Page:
Porosity and permeability calculations in a biolithite using x-ray tomography images.

Adetomiwa Aderemi, Elli-Maria Christodoulos Charalampidou, Zeyun Jiang, Erika Tudisco

Research output: Contribution to conferencePosterpeer-review


Successful characterization of carbonates starts from being able to properly describe them using globally defined classification standards such as (Folk, 1959; Dunham & Ham, 1962), etc. Key indices of rock quality and reservoir performance are usually directly or indirectly related to porosity and permeability which are reflections of the internal fabric of the rock. Carbonates are more susceptible to physicochemical reactions after deposition, albeit over a long period of time, these can alter the internal architecture of the rock creating complex pore networks and connectivity relationships. Anisotropy - the directional dependency on measurement of a property, e.g., permeability makes establishing a relationship with porosity even more complex – bearing in mind that anisotropy effect may also differ depending on the scale of measurement. The ability to reconstruct representative models of the pore network is a key factor in understanding the behaviour of any complex reservoir rock when subjected to flow/dynamic conditions. This work emphasizes on the importance of a consistent workflow, also discussed by (Aaron & Teng-Leong, 2021), during reservoir description, in addition to generating pore network models that have representative geometrical and topological characteristics at a microstructural scale. This enables better quantification of some reservoir parameters useful in solving problems related to fluid flow in porous media (Jiang, et al., 2010).
X-ray computed tomography (X-ray CT) technique is a non-destructive method which can be used for studying the internal architecture of core plug samples of complex rocks such as carbonates, unconventional tight sandstones/shales, etc. The technology and knowledge base for analyses of 3D digital images has also advanced significantly over the years making it easier to apply this methodology into workflows for evaluation of complex reservoirs (Mazurkiewicz & Mlynarczuk, 2013; Anselmetti, et al., 1998, etc). The ability to also process digital images at different scales enable better understanding of spatial continuity of porosity and permeability therefore producing different useful realizations of representative pore network models. However, the process of analysing digital images like many other processes also has its own uncertainties which can easily be obscured during evaluation and final interpretations can be significantly affected negatively. In this biolithite from an outcrop in Northern Greece, digital images of three test plugs with different orientations (B11, B23 & B33) taken from a core sample, including a high-resolution version, (B23HR) were given (Figure 1a). Porosity and permeability were calculated using pre-processed 3D digital images. Effective porosity was derived by binarization of these digital images and calculated as a fraction of the total area of objects to non-objects within a specified region of interest. Based on grey values, colour tables, and spatial-geometrical relationship of pore spaces, two major contributors to porosity have been classified in this material (Figure 1b). The smaller percentage of total pores are attributed to moldic macroporosity while the larger percentage of pores are attributed to interparticle microporosity. Trends of porosity with x-ray parameters such as integrated density and mean intensity were generated for each plug sample to give insight to the distribution of pores and their spatial/vertical relationships with each other (Figure 1c). Permeability in three orthogonal directions was calculated using “Pore Analysis Tools” software application (Jiang, et al., 2010). Strong anisotropy, seen in B23 is controlled by preferential orientation of some pores (Figure 1d), the origin being under investigation. The Kz component had the highest magnitude in all three samples and the B33 sample generally had lower Kz compared to the other samples (Figure 1e). The unique fabric of this rock is such that the calculated vertical plug permeabilities, within a very small separation distance (in the same core) are different – hence heterogeneity and anisotropy is predicted.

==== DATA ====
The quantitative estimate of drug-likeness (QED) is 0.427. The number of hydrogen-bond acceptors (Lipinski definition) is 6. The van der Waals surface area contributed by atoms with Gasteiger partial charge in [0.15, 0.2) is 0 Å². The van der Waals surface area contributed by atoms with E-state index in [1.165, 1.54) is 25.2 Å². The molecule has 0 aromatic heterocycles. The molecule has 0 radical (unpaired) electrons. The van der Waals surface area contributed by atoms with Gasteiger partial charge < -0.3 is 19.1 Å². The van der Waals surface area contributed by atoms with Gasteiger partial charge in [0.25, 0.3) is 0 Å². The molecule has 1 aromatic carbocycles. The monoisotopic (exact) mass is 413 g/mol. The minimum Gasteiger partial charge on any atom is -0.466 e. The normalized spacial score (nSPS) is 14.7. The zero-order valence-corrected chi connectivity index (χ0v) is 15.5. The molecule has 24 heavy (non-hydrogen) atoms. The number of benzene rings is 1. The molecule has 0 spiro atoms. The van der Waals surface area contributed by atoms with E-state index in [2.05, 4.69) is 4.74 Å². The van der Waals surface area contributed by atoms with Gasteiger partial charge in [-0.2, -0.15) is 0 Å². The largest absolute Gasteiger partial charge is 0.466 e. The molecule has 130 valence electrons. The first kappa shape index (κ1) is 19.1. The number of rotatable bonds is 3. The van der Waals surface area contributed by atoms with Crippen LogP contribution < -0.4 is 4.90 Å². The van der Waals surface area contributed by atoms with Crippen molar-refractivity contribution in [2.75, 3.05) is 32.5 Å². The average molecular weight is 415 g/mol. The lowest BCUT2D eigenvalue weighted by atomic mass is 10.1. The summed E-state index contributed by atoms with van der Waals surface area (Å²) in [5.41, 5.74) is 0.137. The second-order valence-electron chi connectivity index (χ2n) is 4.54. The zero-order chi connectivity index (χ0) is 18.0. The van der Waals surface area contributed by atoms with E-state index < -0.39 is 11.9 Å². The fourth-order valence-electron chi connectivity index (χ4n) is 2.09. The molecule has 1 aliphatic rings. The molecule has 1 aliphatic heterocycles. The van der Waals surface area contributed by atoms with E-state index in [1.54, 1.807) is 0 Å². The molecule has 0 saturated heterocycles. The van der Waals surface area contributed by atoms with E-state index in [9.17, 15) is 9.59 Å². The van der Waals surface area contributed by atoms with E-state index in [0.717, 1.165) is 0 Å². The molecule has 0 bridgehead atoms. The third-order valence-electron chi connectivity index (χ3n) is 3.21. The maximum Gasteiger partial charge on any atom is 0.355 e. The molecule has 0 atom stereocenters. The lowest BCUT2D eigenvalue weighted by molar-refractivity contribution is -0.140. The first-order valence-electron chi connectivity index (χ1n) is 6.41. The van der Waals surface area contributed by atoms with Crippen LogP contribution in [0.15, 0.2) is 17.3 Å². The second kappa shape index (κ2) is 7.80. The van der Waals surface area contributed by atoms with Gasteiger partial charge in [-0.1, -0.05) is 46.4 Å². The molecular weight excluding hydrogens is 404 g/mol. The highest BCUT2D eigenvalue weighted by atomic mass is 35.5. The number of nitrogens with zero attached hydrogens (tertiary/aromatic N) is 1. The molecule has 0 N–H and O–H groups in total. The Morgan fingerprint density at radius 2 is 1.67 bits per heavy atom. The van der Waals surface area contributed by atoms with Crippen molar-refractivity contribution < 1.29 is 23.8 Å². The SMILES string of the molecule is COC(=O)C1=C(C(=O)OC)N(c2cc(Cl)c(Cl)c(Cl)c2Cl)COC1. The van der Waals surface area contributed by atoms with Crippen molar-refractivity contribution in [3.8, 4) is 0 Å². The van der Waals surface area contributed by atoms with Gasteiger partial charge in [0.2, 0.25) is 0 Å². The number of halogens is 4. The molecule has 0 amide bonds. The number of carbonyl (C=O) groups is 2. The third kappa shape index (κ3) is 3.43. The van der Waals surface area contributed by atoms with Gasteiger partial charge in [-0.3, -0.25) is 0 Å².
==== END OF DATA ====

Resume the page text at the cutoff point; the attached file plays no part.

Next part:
Scope for further work exists by incorporating results from other techniques; mercury injection capillary pressure (MICP), nitrogen gas adsorption, scanning electron microscope (SEM) analysis and corresponding mineralogical interpretation from thin section analysis, etc.
Original languageEnglish
Publication statusPublished - Sept 2022
Event33th ALERT Workshop and School
- Aussois, France
Duration: 26 Sept 20221 Oct 2022
Conference number: 33


Workshop33th ALERT Workshop and School
Abbreviated titleALERT Geomaterials


  • Biolithite
  • x-ray CT
  • Anisotropy
  • moldic porosity
  • interparticle porosity
  • Pore Network Model


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